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Presentation: Architecting a Modern Financial Institution

Track: Architectures You've Always Wondered About

Location: Ballroom A

Day of week: Monday

Slides: Download Slides

Level: Intermediate

Persona: Architect, Chaos/Resiliency/SRE, Technical Engineering Manager

Abstract

Ever wonder what it would take to rewrite your local bank? With open source, microservices, functional programming (Clojure, Scala), and continuous delivery, right? That's what Nubank did in Brazil, starting with a modern credit card architecture built from scratch, and continuing on to familiar concepts in checking, savings, mobile payments, and beyond. We'd like to walk the audience through the the key elements that make Nubank tick for millions of customers every day, including transaction authorization, messaging infrastructure (Kafka), real time double entry accounting (Datomic), customer and temporal sharding, our analytical environment and the role of predictive models, and some key security decisions we made along the way. You can expect a menagerie of distributed systems, bizarre third party integrations, and humbling lessons learned that may help to explain why bigger banks tend not to attempt this sort of bleeding edge rewrite.

Question: 

What is the focus of your work today?

Answer: 

I am the co-founder and CTO of Nubank which is a tech company competing with traditional banks. We're based in São Paulo, Brazil and have over 2.5 million customers using our credit card product. We’ve also recently launched a checking/savings/digital payments account to address a much larger market.

Question: 

What’s the motivation for this talk?

Answer: 

Nubank has focused on functional programming from the very beginning of the company, and we’ve emphasized immutability and simplicity (all the way to the database). Our stack includes Clojure, Datomic, and Kafka (fairly bleeding edge stuff in 2013), and at over 100 engineers and millions of customers, we’ve enjoyed seeing this architecture scale nicely in a complex domain. I think there are some interesting learnings in terms of how the architecture has emerged under these circumstances.

I also think it is interesting that we are building a bank versus any other sort of technology company. While many aspects of building technology remain the same, there are interesting architecture and cultural implications driven by being responsible for money, being regulated, and being required to interoperate with predominantly legacy companies and technologies at the borders. I think there are some some hard-won insights to share, and hope this will be an interesting talk for the audience.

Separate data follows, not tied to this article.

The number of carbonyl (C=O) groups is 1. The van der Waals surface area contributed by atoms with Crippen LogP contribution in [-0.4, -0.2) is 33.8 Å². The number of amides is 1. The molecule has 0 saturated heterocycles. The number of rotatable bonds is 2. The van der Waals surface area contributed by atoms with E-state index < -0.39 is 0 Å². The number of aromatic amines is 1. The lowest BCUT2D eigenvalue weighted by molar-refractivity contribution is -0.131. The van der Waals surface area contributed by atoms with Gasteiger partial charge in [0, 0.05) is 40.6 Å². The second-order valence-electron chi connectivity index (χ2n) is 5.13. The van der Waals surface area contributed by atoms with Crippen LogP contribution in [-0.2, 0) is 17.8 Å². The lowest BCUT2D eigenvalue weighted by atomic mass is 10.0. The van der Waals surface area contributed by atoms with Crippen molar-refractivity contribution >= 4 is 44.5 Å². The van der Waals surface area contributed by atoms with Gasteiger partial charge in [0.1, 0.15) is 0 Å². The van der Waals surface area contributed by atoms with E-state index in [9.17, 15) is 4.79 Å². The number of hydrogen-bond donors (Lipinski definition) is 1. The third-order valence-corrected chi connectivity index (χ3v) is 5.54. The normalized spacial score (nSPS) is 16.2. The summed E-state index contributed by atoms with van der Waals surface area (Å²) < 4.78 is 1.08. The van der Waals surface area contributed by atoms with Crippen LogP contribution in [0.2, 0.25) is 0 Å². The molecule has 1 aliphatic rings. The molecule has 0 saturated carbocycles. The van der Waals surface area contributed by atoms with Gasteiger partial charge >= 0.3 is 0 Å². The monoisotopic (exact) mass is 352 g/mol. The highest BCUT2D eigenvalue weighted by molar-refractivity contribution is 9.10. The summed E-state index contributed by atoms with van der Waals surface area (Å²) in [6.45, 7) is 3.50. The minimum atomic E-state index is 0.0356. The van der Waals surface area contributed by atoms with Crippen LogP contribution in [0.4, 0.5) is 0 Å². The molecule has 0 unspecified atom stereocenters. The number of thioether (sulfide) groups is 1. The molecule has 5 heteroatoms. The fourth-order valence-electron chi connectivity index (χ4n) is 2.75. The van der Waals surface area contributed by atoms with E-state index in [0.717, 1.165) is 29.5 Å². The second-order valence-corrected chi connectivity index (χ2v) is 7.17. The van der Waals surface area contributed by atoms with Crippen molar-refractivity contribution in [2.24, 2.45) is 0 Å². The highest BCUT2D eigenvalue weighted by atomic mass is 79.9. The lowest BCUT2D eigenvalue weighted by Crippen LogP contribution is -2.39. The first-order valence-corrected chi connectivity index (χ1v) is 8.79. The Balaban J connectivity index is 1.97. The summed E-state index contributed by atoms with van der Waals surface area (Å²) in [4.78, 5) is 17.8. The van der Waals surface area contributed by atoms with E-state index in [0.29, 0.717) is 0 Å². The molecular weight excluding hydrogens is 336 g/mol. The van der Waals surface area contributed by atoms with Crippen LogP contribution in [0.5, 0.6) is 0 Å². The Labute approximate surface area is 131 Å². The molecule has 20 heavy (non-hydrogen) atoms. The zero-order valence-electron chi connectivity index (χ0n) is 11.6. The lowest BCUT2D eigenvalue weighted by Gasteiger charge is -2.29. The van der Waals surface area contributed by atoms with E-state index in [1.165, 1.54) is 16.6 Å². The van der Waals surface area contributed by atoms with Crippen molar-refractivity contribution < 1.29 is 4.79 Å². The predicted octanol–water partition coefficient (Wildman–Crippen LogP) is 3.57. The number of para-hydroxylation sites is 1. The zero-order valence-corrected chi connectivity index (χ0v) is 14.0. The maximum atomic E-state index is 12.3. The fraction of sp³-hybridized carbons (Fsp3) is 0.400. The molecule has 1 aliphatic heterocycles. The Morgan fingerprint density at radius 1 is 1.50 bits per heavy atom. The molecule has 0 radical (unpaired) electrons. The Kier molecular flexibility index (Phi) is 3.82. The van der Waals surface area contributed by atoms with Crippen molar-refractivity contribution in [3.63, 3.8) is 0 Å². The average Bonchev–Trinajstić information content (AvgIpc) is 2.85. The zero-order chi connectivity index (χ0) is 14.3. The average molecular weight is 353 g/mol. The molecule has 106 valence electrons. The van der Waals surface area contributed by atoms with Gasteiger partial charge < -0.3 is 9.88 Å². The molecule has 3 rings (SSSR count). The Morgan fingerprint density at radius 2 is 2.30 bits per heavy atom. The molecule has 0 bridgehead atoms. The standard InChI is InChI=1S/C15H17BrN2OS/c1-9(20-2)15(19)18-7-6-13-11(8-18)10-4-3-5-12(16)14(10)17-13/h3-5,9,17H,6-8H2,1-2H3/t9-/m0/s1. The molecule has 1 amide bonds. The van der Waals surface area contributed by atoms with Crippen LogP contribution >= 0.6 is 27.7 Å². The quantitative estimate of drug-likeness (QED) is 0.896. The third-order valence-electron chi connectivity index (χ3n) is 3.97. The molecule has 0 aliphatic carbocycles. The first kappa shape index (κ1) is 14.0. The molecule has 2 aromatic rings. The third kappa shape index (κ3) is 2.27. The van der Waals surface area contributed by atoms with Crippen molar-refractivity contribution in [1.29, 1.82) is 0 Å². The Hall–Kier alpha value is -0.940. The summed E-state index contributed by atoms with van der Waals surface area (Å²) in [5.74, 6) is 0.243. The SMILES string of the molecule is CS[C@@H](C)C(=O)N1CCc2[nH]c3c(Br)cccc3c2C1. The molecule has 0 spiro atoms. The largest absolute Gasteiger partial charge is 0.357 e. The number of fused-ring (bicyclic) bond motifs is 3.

Question: 

How you you describe the persona and level of the target audience?

Answer: 

This talk is primarily targeted at working engineers who are designing, building, and scaling services in production. For those thinking about scalability, architecture tradeoffs, and service boundaries.

I think the talk will also be interesting for those who are curious about the inner workings of core banking and credit card systems (as opposed to e-commerce or something like that), including relevant differences driven by working in a highly regulated industry.

Question: 

What do you want “that” persona to walk away from your talk knowing that they might not have known 50 minutes before?

Answer: 

A lot of people dabble in functional programming (and languages like Clojure) in an academic setting and for side projects, but it’s a bit less common to see these patterns in production at scale. I think that's pretty interesting. I hope people take away from it that these design principles aren’t just for academics and weird guys. I also hope that some of the decisions we’ve made and our resulting experience will provide some interesting points of reference for audience members to take back to their day jobs.

Question: 

What technology problem keeps you up at night?

Answer: 

My largest concern at the moment is as much social as it is technical: the scalability of our interface with our customers (or “operations” in the financial services industry). Unlike Google (who can make it difficult for their customers to reach them), we have a regulatory and fiduciary responsibility to answer the questions we receive. From a customer perspective, it's your money, and it’s important. So I think a lot about how we can maintain a phenomenal customer experience while leveraging technology in the right way so that we scale efficiently (especially from a cultural perspective).

Speaker: Edward Wible

Founder & CTO @Nubank

Edward Wible is Nubank’s cofounder and CTO, responsible for the company’s technology development and infrastructure. Wible is an American who started his career in consulting at Boston Consulting Group (BCG) and in his over 10 years experience he specialized in investments focused on US tech companies. He graduated in Computer Science from Princeton University, with an MBA from Insead.

Find Edward Wible at

Speaker: Rafael Ferreira

Senior Software Engineer @Nubank

Lead software engineer in Nubank from the outset of the company, has taken part in shaping the overall software architecture and engineering organization. Experienced in microservices since before they were called that, built useful systems using RESTful principles and messaging-centric architectures.

Find Rafael Ferreira at

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